Isn’t it funny how some days you set out to do one thing, and end up doing quite the opposite?
Like this Sunday, for example. Off I went, quite determined to have myself a macro fest in the Kirstenbosch National Botanical Gardens. With my camera loaded with recharged battery and formatted memory card, my camera bag bearing my Canon 100 mm Macro lens and extension tubes and hefting my heavy Manfrotto tripod, off I set on a somewhat overcast day to do the macro thing.
When I arrived there, the wind was blustery and not conducive to high dof images of elegant blooms dancing on long stems. Not to be discouraged, I headed to the safe but predictable cluster of aloes where I knew I would be sure to find some bees burrowing about in the pollen.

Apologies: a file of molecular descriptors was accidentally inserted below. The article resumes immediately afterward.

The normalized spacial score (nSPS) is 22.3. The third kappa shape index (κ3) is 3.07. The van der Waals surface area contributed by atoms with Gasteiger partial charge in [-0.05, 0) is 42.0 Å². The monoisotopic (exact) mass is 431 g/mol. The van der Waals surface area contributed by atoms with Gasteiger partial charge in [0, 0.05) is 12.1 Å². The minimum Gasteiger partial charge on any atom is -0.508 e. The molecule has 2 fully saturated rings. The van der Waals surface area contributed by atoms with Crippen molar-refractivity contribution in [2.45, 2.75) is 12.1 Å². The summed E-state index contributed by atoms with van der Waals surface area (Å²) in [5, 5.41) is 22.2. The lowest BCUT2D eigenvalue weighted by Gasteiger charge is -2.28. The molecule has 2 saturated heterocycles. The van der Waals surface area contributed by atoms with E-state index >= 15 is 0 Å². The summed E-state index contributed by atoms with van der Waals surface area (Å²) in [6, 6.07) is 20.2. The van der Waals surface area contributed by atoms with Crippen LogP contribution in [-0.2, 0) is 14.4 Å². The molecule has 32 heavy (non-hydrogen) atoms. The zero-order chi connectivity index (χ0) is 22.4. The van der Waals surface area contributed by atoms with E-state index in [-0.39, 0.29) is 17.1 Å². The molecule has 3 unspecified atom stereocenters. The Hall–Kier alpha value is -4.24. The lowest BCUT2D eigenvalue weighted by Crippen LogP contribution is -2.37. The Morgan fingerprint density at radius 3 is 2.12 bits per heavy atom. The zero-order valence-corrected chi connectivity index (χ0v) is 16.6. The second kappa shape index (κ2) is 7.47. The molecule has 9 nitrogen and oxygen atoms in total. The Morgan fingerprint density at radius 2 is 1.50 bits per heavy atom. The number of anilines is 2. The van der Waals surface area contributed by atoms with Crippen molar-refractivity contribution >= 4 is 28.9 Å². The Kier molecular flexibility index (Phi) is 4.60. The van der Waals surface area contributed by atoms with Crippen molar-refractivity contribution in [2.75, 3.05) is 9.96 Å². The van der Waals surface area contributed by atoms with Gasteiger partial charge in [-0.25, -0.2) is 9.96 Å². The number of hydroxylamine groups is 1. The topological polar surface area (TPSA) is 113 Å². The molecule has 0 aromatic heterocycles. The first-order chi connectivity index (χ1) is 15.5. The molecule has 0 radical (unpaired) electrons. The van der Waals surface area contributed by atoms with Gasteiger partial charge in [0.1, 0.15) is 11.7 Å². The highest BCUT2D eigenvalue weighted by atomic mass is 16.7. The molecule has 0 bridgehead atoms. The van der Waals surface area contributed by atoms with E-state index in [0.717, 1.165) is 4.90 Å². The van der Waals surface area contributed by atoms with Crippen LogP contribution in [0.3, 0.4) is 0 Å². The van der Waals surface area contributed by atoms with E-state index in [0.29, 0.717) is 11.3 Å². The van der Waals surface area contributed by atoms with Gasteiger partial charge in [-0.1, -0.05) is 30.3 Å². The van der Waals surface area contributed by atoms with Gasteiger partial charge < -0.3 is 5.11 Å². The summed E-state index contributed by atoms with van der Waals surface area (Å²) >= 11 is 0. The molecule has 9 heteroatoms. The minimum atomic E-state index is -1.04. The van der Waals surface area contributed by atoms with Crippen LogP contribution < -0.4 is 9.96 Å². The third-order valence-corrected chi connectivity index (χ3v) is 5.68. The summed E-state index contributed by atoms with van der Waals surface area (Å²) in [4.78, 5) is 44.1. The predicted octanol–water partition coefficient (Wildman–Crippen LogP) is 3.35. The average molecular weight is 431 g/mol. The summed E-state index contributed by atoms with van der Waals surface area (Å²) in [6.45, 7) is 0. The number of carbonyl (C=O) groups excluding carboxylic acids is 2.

But, blah. I’ve done that before.
And so I removed the macro lens, twisted on the 24-85 mm and turned my eye to the landscape instead. The light, variable as it was, rewarded patience with popping ultra-3-d images. The mountain played hide and seek with the clouds, and the aloes held gasp-fulls of sunlight.
As always, I was first drawn to the park bench:
Then I moved towards the beckoning aloes at the bend, moved beyond them and up the steps, following the cobbled path until I had a clear view of the mountain:
Once there, I caught sight of a cluster of purple flowers against a dark rock, and followed the path higher up the slope, still determined to fit some macro into the morning. But once I turned around to sit down on the sun-warmed stone steps, the clouds were pushed apart again, and the foliage tickled with vivid light, seducing me to remove the macro lens once again:
The macro morning had turned into a landscape morning. But it was still a photographic morning, which is better than pretty much any other kind of morning.